Washington ends funding to UN’s Palestinian refugee programme

Concern over the agency’s future comes as European and Arab countries pledge to protect UNRWA.
Sunday 02/09/2018
Palestinian school girls walk past sacks of flour outside a UN compound at the Rafah refugee camp, on September 1. (AFP)
Palestinian school girls walk past sacks of flour outside a UN compound at the Rafah refugee camp, on September 1. (AFP)

TUNIS - The United States said it is cutting all funding to the main United Nations’ refugee programme.

The US State Department said in a statement August 31 that, in addition to inadequate “burden sharing” in supporting the work of the UN Relief and Works Agency for Palestine Refugees in the Near East (UNRWA), “The United States will no longer commit further funding to this irredeemably flawed operation.”

An unidentified US official told the Washington Post that the funding cut was part of a wider move to dramatically reduce the number of people recognised as Palestinian refugees by the United Nations.

The organisation considers approximately 5 million people, including descendants of the hundreds of thousands displaced since the Nakba who were alive when the agency was established in December 1949, as refugees.

The US move has been interpreted by some as a less-than-subtle attempt by the Trump administration to dismiss one of the sticking points in any peace negotiation, the Palestinians’ right of return to homes they left or were forced from when the state of Israel was established.

US Ambassador to the United Nations Nikki Haley, asked during a discussion August 27 at a Washington think-tank if the United States should “get the right of return off the table,” said: “I do agree with that … I absolutely think we have to look at right of return.”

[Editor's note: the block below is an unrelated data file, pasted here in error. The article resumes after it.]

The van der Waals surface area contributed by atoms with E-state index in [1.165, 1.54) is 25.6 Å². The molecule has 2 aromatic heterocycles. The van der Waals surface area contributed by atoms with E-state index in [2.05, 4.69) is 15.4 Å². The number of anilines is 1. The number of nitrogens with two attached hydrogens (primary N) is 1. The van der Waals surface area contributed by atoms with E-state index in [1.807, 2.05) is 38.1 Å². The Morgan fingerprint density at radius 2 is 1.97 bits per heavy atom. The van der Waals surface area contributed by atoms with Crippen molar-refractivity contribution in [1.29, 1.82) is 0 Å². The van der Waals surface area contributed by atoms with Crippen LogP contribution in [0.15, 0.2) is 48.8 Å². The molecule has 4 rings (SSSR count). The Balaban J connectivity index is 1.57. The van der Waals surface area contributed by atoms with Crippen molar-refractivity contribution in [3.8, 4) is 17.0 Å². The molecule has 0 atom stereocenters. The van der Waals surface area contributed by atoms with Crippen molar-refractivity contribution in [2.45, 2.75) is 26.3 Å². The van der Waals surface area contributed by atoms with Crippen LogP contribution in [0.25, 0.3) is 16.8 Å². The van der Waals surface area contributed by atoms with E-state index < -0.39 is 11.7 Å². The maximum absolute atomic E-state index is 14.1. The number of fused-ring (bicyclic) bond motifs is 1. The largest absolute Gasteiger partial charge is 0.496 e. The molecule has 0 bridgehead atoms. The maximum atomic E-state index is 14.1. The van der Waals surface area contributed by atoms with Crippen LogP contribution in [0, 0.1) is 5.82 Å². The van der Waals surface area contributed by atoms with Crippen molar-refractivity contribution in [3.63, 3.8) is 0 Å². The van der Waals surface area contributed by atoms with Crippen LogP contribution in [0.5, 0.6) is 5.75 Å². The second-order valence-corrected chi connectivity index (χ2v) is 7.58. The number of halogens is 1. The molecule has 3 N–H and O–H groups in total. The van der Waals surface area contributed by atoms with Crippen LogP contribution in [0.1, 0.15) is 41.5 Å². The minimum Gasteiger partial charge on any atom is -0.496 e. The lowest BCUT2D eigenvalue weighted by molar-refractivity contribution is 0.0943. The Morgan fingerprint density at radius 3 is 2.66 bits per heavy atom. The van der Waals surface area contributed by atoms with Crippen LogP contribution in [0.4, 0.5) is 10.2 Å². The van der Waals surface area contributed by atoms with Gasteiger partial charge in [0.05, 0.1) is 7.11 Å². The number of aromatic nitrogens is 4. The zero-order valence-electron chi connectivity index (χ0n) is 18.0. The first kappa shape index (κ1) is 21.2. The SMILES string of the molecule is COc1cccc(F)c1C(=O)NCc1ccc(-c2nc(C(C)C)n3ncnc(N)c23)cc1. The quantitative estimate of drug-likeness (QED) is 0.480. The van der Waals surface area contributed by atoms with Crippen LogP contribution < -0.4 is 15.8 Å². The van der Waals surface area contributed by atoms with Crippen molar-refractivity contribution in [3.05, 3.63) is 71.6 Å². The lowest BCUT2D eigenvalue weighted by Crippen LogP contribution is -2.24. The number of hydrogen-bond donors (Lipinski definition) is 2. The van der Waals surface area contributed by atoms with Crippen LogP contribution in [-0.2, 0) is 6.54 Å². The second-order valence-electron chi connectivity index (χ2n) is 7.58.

UNRWA spokesman Chris Gunness posted on Twitter: “We reject in the strongest possible terms the criticism that UNRWA’s schools, health centres and emergency assistance programs are ‘irredeemably flawed’.”

Concern over the agency’s future comes as European and Arab countries pledge to protect UNRWA, with Germany promising a significant increase in financial backing. German Foreign Minister Heiko Maas told Reuters: “The loss of this organisation could unleash an uncontrollable chain reaction.”

Maas cautioned that the added German funds would not be enough to cover a $217 million deficit left by the US withdrawal and urged the European Union and other states to work towards “a sustainable finance basis for the organisation.”

The United States has provided approximately one-third of the UNRWA’s $1.1 billion annual budget but earlier this year cut a scheduled payment of $130 million to $65 million, insisting that the UNWRA needed to make various unspecified reforms.

A spokesman for Palestinian President Mahmoud Abbas characterised the United States’ move as an “assault” against his people.

17